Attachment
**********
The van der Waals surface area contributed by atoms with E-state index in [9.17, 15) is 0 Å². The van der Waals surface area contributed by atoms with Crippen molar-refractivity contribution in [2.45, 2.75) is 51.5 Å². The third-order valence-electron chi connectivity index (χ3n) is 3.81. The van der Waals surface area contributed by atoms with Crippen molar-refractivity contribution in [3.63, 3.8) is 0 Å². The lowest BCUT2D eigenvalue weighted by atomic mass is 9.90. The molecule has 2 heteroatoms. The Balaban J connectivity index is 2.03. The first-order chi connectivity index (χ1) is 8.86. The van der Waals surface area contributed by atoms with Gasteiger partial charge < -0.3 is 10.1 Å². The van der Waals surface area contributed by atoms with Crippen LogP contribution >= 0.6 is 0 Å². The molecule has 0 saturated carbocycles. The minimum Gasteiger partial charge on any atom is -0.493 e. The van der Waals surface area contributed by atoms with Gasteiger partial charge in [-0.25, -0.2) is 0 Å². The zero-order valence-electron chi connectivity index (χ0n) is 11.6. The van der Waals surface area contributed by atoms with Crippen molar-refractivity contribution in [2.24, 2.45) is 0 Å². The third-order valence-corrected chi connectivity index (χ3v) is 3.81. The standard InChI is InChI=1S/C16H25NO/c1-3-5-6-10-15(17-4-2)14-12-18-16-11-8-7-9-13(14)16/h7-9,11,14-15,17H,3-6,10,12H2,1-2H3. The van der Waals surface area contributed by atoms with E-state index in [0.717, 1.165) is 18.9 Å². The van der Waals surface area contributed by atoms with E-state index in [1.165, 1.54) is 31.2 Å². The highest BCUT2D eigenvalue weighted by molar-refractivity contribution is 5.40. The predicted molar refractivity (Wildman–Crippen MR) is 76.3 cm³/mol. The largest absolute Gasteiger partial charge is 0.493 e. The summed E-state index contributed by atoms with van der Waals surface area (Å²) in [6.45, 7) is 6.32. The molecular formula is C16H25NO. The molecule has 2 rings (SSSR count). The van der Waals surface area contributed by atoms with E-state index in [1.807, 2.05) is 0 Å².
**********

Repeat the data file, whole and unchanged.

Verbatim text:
The van der Waals surface area contributed by atoms with E-state index in [9.17, 15) is 0 Å². The van der Waals surface area contributed by atoms with Crippen molar-refractivity contribution in [2.45, 2.75) is 51.5 Å². The third-order valence-electron chi connectivity index (χ3n) is 3.81. The van der Waals surface area contributed by atoms with Crippen molar-refractivity contribution in [3.63, 3.8) is 0 Å². The lowest BCUT2D eigenvalue weighted by atomic mass is 9.90. The molecule has 2 heteroatoms. The Balaban J connectivity index is 2.03. The first-order chi connectivity index (χ1) is 8.86. The van der Waals surface area contributed by atoms with Gasteiger partial charge < -0.3 is 10.1 Å². The van der Waals surface area contributed by atoms with Crippen LogP contribution >= 0.6 is 0 Å². The molecule has 0 saturated carbocycles. The minimum Gasteiger partial charge on any atom is -0.493 e. The van der Waals surface area contributed by atoms with Gasteiger partial charge in [-0.25, -0.2) is 0 Å². The zero-order valence-electron chi connectivity index (χ0n) is 11.6. The van der Waals surface area contributed by atoms with Crippen molar-refractivity contribution in [2.24, 2.45) is 0 Å². The third-order valence-corrected chi connectivity index (χ3v) is 3.81. The standard InChI is InChI=1S/C16H25NO/c1-3-5-6-10-15(17-4-2)14-12-18-16-11-8-7-9-13(14)16/h7-9,11,14-15,17H,3-6,10,12H2,1-2H3. The van der Waals surface area contributed by atoms with E-state index in [0.717, 1.165) is 18.9 Å². The van der Waals surface area contributed by atoms with E-state index in [1.165, 1.54) is 31.2 Å². The highest BCUT2D eigenvalue weighted by molar-refractivity contribution is 5.40. The predicted molar refractivity (Wildman–Crippen MR) is 76.3 cm³/mol. The largest absolute Gasteiger partial charge is 0.493 e. The summed E-state index contributed by atoms with van der Waals surface area (Å²) in [6.45, 7) is 6.32. The molecular formula is C16H25NO. The molecule has 2 rings (SSSR count). The van der Waals surface area contributed by atoms with E-state index in [1.807, 2.05) is 0 Å².